The main method utilized in this paper is the application of basic supply and demand analysis, based on private property rights and profit considerations, to healthcare.

Findings

It is found that the application of these basic elements of economics to healthcare demonstrates that free enterprise can better attain the ends of healthcare than can socialism.

Research limitations/implications

Future research should focus on the anomaly that most people view socialism with great disdain, but not when it comes to health care. Why the logical disconnect?

Practical implications

The Soviet Union went through economic paroxysms in ridding itself of socialism. If the implications of this research are implemented, these can be avoided in our health care system.

Social implications

The impact on society of this research will be very beneficial; under free enterprise, costs will be lower, and quality of care higher. But public attitudes are at present very much in favor of socialized medicine. Hopefully, one of the benefits of the present paper will be to change this.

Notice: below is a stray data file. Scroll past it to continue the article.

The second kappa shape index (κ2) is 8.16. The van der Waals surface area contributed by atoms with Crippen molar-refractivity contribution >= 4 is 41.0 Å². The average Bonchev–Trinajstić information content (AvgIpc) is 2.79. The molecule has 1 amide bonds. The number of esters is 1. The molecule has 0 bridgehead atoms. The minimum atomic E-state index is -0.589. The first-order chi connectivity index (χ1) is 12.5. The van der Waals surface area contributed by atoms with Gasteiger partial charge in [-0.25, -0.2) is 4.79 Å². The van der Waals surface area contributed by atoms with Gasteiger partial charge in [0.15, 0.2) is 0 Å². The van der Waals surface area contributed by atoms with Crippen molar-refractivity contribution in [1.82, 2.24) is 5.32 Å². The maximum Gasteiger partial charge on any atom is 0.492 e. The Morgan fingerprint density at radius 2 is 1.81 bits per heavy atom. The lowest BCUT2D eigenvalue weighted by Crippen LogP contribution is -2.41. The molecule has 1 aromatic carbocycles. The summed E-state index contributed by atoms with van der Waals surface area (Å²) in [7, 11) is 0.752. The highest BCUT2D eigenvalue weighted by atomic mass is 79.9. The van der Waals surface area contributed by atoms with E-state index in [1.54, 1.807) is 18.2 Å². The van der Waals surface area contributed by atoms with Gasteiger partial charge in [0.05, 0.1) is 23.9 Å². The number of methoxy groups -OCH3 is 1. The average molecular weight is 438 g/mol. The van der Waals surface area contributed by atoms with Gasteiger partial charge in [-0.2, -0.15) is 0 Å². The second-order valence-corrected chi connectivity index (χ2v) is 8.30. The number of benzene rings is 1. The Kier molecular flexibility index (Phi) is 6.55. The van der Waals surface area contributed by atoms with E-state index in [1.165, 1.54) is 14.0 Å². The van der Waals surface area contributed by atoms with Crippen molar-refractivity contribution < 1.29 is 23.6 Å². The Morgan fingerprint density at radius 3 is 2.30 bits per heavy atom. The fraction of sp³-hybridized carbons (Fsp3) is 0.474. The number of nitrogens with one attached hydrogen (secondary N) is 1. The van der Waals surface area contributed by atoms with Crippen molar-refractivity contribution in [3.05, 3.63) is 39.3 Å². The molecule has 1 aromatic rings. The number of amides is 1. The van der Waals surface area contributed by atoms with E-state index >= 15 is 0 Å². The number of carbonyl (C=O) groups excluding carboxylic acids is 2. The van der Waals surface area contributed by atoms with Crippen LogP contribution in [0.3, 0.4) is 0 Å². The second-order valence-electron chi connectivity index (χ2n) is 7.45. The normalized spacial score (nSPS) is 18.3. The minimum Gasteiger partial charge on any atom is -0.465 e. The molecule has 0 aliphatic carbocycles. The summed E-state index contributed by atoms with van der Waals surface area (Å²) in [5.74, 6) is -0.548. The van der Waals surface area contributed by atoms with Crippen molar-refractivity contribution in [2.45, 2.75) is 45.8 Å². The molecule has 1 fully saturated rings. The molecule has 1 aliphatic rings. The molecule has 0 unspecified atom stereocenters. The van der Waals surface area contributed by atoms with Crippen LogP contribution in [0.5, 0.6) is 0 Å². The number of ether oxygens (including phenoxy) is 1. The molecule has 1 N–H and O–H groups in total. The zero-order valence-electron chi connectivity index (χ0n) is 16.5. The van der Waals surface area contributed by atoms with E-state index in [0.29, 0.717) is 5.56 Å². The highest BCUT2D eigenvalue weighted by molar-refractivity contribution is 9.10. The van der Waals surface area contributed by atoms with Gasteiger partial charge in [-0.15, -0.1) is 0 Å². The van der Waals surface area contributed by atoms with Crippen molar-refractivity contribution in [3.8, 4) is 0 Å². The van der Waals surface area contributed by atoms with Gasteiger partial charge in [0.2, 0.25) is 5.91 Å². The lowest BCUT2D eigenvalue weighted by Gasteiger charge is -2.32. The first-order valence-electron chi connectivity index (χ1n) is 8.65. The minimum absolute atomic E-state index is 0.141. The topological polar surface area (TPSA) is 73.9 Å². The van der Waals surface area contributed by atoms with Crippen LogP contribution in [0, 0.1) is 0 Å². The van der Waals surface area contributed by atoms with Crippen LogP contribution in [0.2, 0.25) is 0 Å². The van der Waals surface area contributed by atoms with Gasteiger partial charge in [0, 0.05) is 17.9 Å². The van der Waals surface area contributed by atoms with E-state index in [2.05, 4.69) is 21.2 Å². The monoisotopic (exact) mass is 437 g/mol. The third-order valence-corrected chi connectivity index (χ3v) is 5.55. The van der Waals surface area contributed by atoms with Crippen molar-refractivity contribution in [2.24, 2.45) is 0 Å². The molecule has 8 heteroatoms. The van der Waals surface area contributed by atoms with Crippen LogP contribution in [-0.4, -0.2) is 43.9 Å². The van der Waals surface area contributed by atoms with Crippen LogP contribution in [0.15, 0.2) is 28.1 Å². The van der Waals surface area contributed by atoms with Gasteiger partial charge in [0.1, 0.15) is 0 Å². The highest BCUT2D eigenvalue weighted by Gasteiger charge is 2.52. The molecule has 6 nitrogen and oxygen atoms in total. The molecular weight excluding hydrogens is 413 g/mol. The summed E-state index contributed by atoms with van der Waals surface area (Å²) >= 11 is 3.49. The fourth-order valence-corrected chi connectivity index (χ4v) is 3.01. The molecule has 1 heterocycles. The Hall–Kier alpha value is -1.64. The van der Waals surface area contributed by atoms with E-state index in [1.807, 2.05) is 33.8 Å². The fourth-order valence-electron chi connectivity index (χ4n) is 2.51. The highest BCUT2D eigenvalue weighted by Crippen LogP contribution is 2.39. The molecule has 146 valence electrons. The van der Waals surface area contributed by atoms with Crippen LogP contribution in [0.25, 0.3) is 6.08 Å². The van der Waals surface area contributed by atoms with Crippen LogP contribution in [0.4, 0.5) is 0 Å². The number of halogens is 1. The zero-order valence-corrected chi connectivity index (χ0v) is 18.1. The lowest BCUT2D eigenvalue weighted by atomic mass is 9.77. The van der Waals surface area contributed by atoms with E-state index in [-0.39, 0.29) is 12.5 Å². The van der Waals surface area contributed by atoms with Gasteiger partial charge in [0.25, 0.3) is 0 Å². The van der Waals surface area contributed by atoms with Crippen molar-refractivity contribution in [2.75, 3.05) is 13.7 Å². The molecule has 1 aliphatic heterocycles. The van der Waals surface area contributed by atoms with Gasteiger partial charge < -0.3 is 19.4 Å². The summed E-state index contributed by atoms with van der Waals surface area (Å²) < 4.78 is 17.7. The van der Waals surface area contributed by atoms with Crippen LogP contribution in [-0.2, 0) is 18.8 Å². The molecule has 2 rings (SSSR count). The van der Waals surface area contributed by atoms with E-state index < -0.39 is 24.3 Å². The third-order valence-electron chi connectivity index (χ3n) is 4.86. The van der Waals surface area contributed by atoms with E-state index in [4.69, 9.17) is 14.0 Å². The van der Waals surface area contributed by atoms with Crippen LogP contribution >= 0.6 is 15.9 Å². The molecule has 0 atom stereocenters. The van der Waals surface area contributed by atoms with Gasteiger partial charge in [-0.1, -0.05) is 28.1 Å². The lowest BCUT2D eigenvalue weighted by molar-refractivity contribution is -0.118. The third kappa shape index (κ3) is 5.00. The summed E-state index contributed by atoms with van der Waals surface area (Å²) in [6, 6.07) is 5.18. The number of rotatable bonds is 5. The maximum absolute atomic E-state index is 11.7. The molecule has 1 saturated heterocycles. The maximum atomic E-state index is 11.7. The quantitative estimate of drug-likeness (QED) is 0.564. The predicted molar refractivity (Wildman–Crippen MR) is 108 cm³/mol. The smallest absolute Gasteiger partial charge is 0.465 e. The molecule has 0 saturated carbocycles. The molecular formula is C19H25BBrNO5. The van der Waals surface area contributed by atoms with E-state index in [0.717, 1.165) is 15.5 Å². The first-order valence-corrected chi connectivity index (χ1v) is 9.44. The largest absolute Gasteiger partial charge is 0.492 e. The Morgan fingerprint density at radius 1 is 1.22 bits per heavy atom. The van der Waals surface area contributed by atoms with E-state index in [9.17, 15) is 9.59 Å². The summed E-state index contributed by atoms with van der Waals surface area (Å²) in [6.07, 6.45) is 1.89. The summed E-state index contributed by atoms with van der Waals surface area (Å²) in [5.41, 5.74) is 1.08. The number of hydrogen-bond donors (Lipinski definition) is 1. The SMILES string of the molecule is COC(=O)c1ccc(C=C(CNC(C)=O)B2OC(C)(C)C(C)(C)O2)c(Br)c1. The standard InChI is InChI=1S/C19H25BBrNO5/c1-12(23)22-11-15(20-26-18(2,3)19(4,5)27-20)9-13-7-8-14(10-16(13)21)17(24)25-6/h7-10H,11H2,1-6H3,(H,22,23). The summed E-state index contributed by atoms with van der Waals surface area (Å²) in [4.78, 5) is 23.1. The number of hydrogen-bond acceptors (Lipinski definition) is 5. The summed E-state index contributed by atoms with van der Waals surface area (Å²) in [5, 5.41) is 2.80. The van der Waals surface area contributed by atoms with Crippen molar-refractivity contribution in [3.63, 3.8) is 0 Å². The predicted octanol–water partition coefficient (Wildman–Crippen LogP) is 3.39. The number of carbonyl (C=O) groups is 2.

Originality/value

The value of the paper is that, in some small way, it will help attain greater health for the entire population.

Case study
Publication date: 20 January 2017

Richard R. Johnson, Robert L. Carraway, Ervin R. Shames and Paul W. Farris

Benecol Spread, a cholesterol-lowering margarine, was a product with unusual media-planning challenges. With a narrow target group and unproven market potential, Johnson &…

Abstract

Benecol Spread, a cholesterol-lowering margarine, was a product with unusual media-planning challenges. With a narrow target group and unproven market potential, Johnson & Johnson needed to get the most “bang for the buck” from its Benecol advertising. Would a media-planning model (optimizer) requiring executives to quantify their judgment on several key inputs be helpful in this process? A spreadsheet accompanying the case allows students to weight the target groups and to choose among different advertising vehicles to form the best possible media plan.

Details

Darden Business Publishing Cases, vol. no.
Type: Case Study
ISSN: 2474-7890
Published by: University of Virginia Darden School Foundation

Keywords

Article
Publication date: 1 July 2007

Edric C. Johnson

This study looks at the development of critical literacy for three pre-service teacher participants, relevant support systems, and pedagogies. It considers how pre-service…

Abstract